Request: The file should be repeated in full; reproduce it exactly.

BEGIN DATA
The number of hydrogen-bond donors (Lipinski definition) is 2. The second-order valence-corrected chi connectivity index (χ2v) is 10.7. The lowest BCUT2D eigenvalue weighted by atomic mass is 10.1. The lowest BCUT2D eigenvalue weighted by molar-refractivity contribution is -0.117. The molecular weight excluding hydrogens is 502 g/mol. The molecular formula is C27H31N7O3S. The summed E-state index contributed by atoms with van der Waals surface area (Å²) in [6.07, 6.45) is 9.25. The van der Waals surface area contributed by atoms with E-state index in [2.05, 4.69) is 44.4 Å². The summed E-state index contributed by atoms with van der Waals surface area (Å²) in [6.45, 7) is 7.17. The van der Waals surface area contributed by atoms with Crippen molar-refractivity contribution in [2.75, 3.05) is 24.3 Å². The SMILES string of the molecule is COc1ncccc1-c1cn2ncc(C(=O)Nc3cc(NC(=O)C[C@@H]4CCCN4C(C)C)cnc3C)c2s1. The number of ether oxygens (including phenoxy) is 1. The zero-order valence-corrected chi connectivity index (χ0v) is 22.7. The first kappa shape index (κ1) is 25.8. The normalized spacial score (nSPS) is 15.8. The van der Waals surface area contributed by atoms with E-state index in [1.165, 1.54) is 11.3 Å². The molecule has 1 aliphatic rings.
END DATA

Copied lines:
The number of hydrogen-bond donors (Lipinski definition) is 2. The second-order valence-corrected chi connectivity index (χ2v) is 10.7. The lowest BCUT2D eigenvalue weighted by atomic mass is 10.1. The lowest BCUT2D eigenvalue weighted by molar-refractivity contribution is -0.117. The molecular weight excluding hydrogens is 502 g/mol. The molecular formula is C27H31N7O3S. The summed E-state index contributed by atoms with van der Waals surface area (Å²) in [6.07, 6.45) is 9.25. The van der Waals surface area contributed by atoms with E-state index in [2.05, 4.69) is 44.4 Å². The summed E-state index contributed by atoms with van der Waals surface area (Å²) in [6.45, 7) is 7.17. The van der Waals surface area contributed by atoms with Crippen molar-refractivity contribution in [2.75, 3.05) is 24.3 Å². The SMILES string of the molecule is COc1ncccc1-c1cn2ncc(C(=O)Nc3cc(NC(=O)C[C@@H]4CCCN4C(C)C)cnc3C)c2s1. The number of ether oxygens (including phenoxy) is 1. The zero-order valence-corrected chi connectivity index (χ0v) is 22.7. The first kappa shape index (κ1) is 25.8. The normalized spacial score (nSPS) is 15.8. The van der Waals surface area contributed by atoms with E-state index in [1.165, 1.54) is 11.3 Å². The molecule has 1 aliphatic rings.